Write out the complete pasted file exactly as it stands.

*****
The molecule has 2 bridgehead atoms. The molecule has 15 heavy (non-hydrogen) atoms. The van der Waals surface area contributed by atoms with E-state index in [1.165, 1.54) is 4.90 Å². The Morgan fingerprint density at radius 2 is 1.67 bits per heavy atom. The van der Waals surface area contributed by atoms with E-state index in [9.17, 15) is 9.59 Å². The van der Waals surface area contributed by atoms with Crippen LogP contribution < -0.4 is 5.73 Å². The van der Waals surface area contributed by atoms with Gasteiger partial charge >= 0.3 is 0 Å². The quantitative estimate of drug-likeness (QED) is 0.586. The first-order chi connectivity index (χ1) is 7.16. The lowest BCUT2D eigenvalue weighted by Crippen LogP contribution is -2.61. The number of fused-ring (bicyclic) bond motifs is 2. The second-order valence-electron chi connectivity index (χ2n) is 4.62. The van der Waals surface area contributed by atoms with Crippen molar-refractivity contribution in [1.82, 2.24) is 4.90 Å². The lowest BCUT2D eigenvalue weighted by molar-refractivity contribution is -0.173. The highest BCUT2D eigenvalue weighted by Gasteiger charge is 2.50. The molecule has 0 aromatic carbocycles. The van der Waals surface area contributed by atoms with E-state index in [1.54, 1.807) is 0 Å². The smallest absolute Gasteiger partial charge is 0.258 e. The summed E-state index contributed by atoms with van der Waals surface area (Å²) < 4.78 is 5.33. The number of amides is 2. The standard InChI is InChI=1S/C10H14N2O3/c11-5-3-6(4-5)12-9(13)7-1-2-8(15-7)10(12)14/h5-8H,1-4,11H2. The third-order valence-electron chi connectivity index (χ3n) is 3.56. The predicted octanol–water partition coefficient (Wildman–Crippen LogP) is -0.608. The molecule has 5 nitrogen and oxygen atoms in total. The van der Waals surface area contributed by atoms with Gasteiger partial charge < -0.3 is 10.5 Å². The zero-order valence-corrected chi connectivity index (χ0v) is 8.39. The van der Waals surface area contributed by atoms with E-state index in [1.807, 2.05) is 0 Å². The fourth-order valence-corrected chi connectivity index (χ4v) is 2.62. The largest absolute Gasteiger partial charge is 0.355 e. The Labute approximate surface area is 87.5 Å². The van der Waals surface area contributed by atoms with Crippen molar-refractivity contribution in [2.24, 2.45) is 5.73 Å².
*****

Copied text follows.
The molecule has 2 bridgehead atoms. The molecule has 15 heavy (non-hydrogen) atoms. The van der Waals surface area contributed by atoms with E-state index in [1.165, 1.54) is 4.90 Å². The Morgan fingerprint density at radius 2 is 1.67 bits per heavy atom. The van der Waals surface area contributed by atoms with E-state index in [9.17, 15) is 9.59 Å². The van der Waals surface area contributed by atoms with Crippen LogP contribution < -0.4 is 5.73 Å². The van der Waals surface area contributed by atoms with Gasteiger partial charge >= 0.3 is 0 Å². The quantitative estimate of drug-likeness (QED) is 0.586. The first-order chi connectivity index (χ1) is 7.16. The lowest BCUT2D eigenvalue weighted by Crippen LogP contribution is -2.61. The number of fused-ring (bicyclic) bond motifs is 2. The second-order valence-electron chi connectivity index (χ2n) is 4.62. The van der Waals surface area contributed by atoms with Crippen molar-refractivity contribution in [1.82, 2.24) is 4.90 Å². The lowest BCUT2D eigenvalue weighted by molar-refractivity contribution is -0.173. The highest BCUT2D eigenvalue weighted by Gasteiger charge is 2.50. The molecule has 0 aromatic carbocycles. The van der Waals surface area contributed by atoms with E-state index in [1.54, 1.807) is 0 Å². The smallest absolute Gasteiger partial charge is 0.258 e. The summed E-state index contributed by atoms with van der Waals surface area (Å²) < 4.78 is 5.33. The number of amides is 2. The standard InChI is InChI=1S/C10H14N2O3/c11-5-3-6(4-5)12-9(13)7-1-2-8(15-7)10(12)14/h5-8H,1-4,11H2. The third-order valence-electron chi connectivity index (χ3n) is 3.56. The predicted octanol–water partition coefficient (Wildman–Crippen LogP) is -0.608. The molecule has 5 nitrogen and oxygen atoms in total. The van der Waals surface area contributed by atoms with Gasteiger partial charge < -0.3 is 10.5 Å². The zero-order valence-corrected chi connectivity index (χ0v) is 8.39. The van der Waals surface area contributed by atoms with E-state index in [1.807, 2.05) is 0 Å². The fourth-order valence-corrected chi connectivity index (χ4v) is 2.62. The largest absolute Gasteiger partial charge is 0.355 e. The Labute approximate surface area is 87.5 Å². The van der Waals surface area contributed by atoms with Crippen molar-refractivity contribution in [2.24, 2.45) is 5.73 Å².